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How to Extract Tables from a Website

written by: Daniel Robson•edited by: Amber Neely•updated: 8/5/2010

Tables are one of the most popular ways to represent data, as they can be understood by practically anyone. It's no surprise that a vast amount of the information on the web is stored in arbitrary tables, which can be hard to re-purpose for another task. So how do you extract that vital data?

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    Table This task can sometimes be deceptively hard, depending on the format a table is in and how much data you are trying to transfer. Simple HTML tables tend to be a snap, but later on we'll get into techniques for power users or those needing to extract masses of data.

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    Copy and Paste (Source)

    As simple as it may seem, the easiest way to extract tables from a website is often to simply select the table, copy it, and then paste it where you want it. This works particularly well if all you want to do is place the table into a Microsoft Word document. If you're attempting to move the table into another HTML page a neat little Firefox feature can come in handy. Highlight the table you wish to transfer, then right click and select 'View Selection Source'. This will neatly encapsulate all the code you need to display the table.

    One issue you may find is that certain websites are written in technologies which do not allow copying. For example it is very hard to extract tables from flash based websites. In this case, it may be sufficient to simply take a screenshot of the table, and crop it to an appropriate size in an image editing program.

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    Automated Extraction

    One of the great advantages of computers is that they can automate repetitive tasks. This is particularly valuable when it comes to extracting the data stored in tables, which can often be a long and boring job when done manually. Several coders have seen the need for a better way of getting at the data stored in website tables, and released products to help out.

    'WebTable' is probably one of the oldest applications, and extracts tables from the website directly into plain-text files in either tab separated or comma separated (CSV) form. These text files can then be imported directly into Excel or similar spreadsheet programs.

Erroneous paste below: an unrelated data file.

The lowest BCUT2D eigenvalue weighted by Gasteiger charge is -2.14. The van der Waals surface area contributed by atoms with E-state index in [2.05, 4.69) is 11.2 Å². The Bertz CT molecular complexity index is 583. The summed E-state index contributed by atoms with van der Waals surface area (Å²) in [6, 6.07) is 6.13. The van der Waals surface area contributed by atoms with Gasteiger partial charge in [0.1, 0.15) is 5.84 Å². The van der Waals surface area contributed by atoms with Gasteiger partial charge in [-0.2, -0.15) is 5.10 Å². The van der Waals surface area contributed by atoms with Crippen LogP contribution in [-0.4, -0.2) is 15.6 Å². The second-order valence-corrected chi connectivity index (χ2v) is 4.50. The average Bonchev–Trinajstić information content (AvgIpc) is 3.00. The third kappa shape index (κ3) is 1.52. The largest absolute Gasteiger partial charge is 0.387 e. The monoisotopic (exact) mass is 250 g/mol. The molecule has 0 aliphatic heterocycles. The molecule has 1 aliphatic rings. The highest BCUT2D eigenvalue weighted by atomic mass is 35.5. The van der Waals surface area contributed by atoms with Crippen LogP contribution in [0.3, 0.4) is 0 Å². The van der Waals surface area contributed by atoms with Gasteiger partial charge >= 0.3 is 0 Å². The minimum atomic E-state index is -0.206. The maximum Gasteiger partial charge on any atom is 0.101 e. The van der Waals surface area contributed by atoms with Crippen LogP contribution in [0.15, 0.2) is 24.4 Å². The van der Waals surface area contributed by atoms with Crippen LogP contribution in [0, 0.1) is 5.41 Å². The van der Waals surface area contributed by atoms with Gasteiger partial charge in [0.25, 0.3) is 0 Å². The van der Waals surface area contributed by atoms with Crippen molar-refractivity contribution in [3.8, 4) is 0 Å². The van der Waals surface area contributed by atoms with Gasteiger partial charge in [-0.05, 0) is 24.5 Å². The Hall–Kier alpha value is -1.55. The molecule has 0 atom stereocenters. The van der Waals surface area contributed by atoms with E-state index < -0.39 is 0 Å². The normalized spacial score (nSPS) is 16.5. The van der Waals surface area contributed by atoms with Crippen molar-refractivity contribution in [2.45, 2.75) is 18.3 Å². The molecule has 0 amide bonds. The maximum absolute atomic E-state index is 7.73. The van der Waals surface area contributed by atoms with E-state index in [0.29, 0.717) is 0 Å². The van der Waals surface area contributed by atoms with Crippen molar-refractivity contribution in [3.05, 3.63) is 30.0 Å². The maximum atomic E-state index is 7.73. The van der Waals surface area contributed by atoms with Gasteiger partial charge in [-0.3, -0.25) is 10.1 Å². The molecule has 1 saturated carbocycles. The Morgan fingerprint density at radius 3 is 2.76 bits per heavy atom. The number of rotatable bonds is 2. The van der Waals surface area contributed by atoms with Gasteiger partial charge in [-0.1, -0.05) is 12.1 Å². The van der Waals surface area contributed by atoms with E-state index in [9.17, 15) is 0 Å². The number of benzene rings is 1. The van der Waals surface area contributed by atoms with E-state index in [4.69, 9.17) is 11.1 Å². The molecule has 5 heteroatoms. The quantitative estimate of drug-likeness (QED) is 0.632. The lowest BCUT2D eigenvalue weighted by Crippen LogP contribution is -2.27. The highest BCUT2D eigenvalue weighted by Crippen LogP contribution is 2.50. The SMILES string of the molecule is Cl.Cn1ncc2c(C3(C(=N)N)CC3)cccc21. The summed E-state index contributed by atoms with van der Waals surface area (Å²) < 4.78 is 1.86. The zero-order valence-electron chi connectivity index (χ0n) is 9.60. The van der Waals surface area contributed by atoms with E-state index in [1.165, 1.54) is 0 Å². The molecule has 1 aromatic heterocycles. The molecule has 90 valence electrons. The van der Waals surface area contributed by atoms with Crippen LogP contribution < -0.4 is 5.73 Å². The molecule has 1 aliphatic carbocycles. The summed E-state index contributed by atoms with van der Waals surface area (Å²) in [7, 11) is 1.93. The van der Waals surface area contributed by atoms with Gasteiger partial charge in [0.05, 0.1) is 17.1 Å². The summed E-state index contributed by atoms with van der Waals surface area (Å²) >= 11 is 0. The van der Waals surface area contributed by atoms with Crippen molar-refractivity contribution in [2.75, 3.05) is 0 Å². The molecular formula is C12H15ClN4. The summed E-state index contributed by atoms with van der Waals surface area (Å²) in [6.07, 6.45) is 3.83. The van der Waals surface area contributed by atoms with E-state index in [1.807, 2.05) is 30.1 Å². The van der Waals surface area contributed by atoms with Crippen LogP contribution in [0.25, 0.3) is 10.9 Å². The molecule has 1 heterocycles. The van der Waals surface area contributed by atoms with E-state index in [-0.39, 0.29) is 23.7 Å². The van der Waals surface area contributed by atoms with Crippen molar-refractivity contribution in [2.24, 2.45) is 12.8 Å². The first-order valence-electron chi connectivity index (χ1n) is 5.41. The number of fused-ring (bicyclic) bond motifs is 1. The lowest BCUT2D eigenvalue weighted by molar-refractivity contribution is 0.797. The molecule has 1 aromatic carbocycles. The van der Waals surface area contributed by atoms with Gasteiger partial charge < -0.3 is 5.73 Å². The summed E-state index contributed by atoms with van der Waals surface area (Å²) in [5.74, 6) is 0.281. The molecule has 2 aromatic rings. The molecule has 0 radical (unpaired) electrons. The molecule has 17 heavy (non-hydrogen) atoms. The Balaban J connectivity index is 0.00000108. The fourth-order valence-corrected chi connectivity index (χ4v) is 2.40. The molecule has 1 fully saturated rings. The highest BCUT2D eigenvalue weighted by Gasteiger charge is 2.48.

The 'Newbie' software suite can be used to automate practically any repetitive task. This includes, but is certainly not limited to, extracting HTML tables. Unlike WebTable it requires some technical knowledge, rather than being point-and-click, and so it might not be ideal for people who are unhappy dealing with a learning curve.

    Modern websites have a habit of embedding PDF documents into their content, which can be tricky to extract tables from. Luckily there are websites like 'PDF to Excel', which allow you to quickly and simply extract tables from PDF documents. Download the file you require, upload it to the website and the results will be emailed directly to you.

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    Roll Your Own Extractor

    This may be a little beyond the scope of this article, but if you find you need more power and flexibility when extracting tables it might be worth creating your own code to do so. Regular expressions are a popular way to extract data, and there are several tutorials on the net which can teach you how to use them. PHP in particular can be useful when working with HTML tables, with preg_match and the PHP domain object model (DOM) combining to provide easy access to the underlying data structures. For example, to get a reference to a table named 'bob', you simply need to use:

    $homepage = new DOMDocument;

    $homepage->loadHTMLFile('http://www.etc.com/etc.htm');

    $table1 = $homepage->getElementById('bob');

    From there, the only limit is your imagination and coding skill.

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    Image Credits

    http://commons.wikimedia.org/wiki/File:Table-sample-collapse-border-css-01.gif